Self Care is Not Selfish: How Self Care Can Lengthen the Life of Your Cause

Yellow Conference Blog: Self Care is not Selfish

A few days ago, I sat in Los Angeles traffic behind a Subaru with a license plate frame that read, _“If I knew the way, I would take you home.” _Having just been at work at a service provider for homeless women in LA’s Skid Row, I had that line from The Grateful Dead’s song stuck in my head for the rest of my drive.

The nonprofit I work for in downtown LA is on a mission to end homelessness—a pretty tall order that calls for huge amounts of effort and heart. What’s more, so many of the women I get to see every day have experienced unimaginable trauma. On occasion, when I hear their stories, all I want to tell them is that, if I could, I would rescue them.

If I knew the way, I would take them home.

I wish someone had told me that self-care is first and foremost learning to live a balanced life.

As activists, we spend a lot of time fighting for others. We are hyperaware that we are all connected, and we want to make a difference—any difference, no matter how long it takes. And sometimes, we want to change the world so badly that we forget about ourselves.


I’ll tell you what self-care isn’t: It is not giving up. _It’s not throwing all your feelings into a box and shoving it under your bed, pretending your work doesn’t exist for a few hours. And it is not selfish**.

I had a hard time with that idea for months after I first started working. I thought that in order to prove I was completely dedicated to this cause, I could never “turn off.” Then I learned about the very real compassion fatigue (also known as secondary traumatic stress, resulting from wanting to help someone who’s suffering).

I wish someone had told me that self-care is first and foremost learning to live a balanced life.


Self-care can be difficult to talk about, especially among the activist community, because we’re all pretty prone to “I got this” syndrome. So let’s break self-care down into a few, equally important categories…

Yellow Conference Blog: Self Care is not Selfish

For the body:

Usually the first category people think of. It includes things like getting 7-9 hours of uninterrupted sleep (though if you’re like me, then you’re already laughing), exercising when possible, and not eating pizza for dinner…every night.

But did you know physical self-care also includes having “me” time—meaning turning off your cell phone and stepping away from the laptop? Being good to yourself also means respecting that your body needs time when it’s not stimulated by technology and social media to recharge.

For the mind:

This is the next form of self-care people tend to know about, largely because of one word: therapy.

There’s this bizarre stigma in American culture that going to therapy or a support group makes you “weak,” when in truth it takes strength beyond measure to say, “I can’t do this alone.” Much of my psychological self-care takes the form of attending a weekly gathering of women who walk through life with me.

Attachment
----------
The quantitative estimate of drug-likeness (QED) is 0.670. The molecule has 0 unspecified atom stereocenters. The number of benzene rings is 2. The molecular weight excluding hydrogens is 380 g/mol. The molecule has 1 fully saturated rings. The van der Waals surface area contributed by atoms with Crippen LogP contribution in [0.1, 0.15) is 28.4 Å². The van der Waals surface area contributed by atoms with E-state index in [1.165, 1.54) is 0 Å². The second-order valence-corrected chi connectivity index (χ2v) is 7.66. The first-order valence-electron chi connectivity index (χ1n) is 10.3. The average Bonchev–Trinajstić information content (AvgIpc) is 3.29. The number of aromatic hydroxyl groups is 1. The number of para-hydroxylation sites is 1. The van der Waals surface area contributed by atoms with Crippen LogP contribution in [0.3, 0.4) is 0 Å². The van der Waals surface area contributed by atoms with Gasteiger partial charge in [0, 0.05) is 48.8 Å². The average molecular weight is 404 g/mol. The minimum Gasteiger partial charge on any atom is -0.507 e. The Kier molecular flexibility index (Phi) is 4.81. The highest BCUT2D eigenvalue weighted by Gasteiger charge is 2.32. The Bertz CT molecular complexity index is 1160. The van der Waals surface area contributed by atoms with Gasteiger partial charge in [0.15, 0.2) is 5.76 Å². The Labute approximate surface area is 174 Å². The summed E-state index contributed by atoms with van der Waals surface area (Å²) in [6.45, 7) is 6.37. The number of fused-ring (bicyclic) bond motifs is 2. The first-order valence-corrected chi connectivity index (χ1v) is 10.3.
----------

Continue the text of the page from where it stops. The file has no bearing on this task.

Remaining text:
Beyond therapy, psychological self-care is opening up to people who understand what you’re going through. It’s self-reflection, journaling, and practicing asking for (and receiving) help—especially when we’re used to being on the other side.

For the heart:

Confession: emotional self-care was once something I didn’t think was a real thing. This is because I’m a crier. Also a laugher. I just feel things. Help being more emotional…I’m good, thanks.

But honestly, sometimes there are days at work when we think we’ve tried everything we can do and things are still bad. Suddenly, it’s like the fire is gone.

In those seasons, emotional self-care is remembering how to find the little joys again. It also means learning how to grieve, and letting ourselves feel frustrated and even angry. And then, letting go.

For the soul:

Spiritual self-care feels the most personal of all the categories. For me, this form actually overflows into the rest of my life, because my faith is central to who I am. For you, spiritual self-care might mean prayer, spending time in nature or with a community, practicing yoga, or meditating. It might mean creating art, singing, take a dance class, or playing with your kids.

Spiritual self-care is finding that place where your soul is truly full.

For your work self:

Did you know that there’s such thing as self-care at work? Surprise…

So, guys, let’s take a lunch break. Also, I know it’s hard, but when you do leave, leave work at work. Turn off your email notifications on your phone. Boomerang email scheduling has helped me a ton in this.

Most importantly, remember that it’s okay to say no once in a while.

(Yes, this counts as self-care. And yes, I’m still working on that.)

Self-care (n.)—The best choice you can make to stay passionate about your cause.

* Self-care categories adapted from trauma professional Olga Phoenix’s “__Self-Care Wheel

Photos by Emma Fineman

Actress-Model Felicia Miracle Cipolla

IG: @feliciamiraclecipolla

Twitter: @feliciamiracle

Samantha Chaffin

Founder at Her Inklings